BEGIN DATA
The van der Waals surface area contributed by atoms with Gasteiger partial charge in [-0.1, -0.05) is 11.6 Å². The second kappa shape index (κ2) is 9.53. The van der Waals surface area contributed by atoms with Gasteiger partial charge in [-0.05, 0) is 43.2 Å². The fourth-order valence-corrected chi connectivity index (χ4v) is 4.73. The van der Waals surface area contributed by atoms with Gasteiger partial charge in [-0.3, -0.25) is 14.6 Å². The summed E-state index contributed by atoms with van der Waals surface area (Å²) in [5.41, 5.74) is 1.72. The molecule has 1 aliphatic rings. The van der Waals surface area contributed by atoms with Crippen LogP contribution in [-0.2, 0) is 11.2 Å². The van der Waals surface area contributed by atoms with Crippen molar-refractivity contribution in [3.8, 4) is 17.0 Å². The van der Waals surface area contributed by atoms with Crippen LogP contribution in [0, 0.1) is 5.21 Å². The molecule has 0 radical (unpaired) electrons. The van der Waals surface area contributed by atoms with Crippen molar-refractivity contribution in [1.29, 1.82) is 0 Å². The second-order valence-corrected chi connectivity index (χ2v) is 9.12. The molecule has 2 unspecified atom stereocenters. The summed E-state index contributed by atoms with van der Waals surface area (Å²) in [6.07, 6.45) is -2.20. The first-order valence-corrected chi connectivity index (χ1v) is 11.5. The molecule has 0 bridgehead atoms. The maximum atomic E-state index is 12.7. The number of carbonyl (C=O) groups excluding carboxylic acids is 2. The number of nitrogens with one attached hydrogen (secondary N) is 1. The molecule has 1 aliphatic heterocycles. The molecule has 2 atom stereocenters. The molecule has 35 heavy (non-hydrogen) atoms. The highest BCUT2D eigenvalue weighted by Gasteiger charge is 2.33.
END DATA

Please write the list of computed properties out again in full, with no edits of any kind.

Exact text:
The van der Waals surface area contributed by atoms with Gasteiger partial charge in [-0.1, -0.05) is 11.6 Å². The second kappa shape index (κ2) is 9.53. The van der Waals surface area contributed by atoms with Gasteiger partial charge in [-0.05, 0) is 43.2 Å². The fourth-order valence-corrected chi connectivity index (χ4v) is 4.73. The van der Waals surface area contributed by atoms with Gasteiger partial charge in [-0.3, -0.25) is 14.6 Å². The summed E-state index contributed by atoms with van der Waals surface area (Å²) in [5.41, 5.74) is 1.72. The molecule has 1 aliphatic rings. The van der Waals surface area contributed by atoms with Crippen LogP contribution in [-0.2, 0) is 11.2 Å². The van der Waals surface area contributed by atoms with Crippen molar-refractivity contribution in [3.8, 4) is 17.0 Å². The van der Waals surface area contributed by atoms with Crippen LogP contribution in [0, 0.1) is 5.21 Å². The molecule has 0 radical (unpaired) electrons. The van der Waals surface area contributed by atoms with Crippen molar-refractivity contribution in [1.29, 1.82) is 0 Å². The second-order valence-corrected chi connectivity index (χ2v) is 9.12. The molecule has 2 unspecified atom stereocenters. The summed E-state index contributed by atoms with van der Waals surface area (Å²) in [6.07, 6.45) is -2.20. The first-order valence-corrected chi connectivity index (χ1v) is 11.5. The molecule has 0 bridgehead atoms. The maximum atomic E-state index is 12.7. The number of carbonyl (C=O) groups excluding carboxylic acids is 2. The number of nitrogens with one attached hydrogen (secondary N) is 1. The molecule has 1 aliphatic heterocycles. The molecule has 2 atom stereocenters. The molecule has 35 heavy (non-hydrogen) atoms. The highest BCUT2D eigenvalue weighted by Gasteiger charge is 2.33.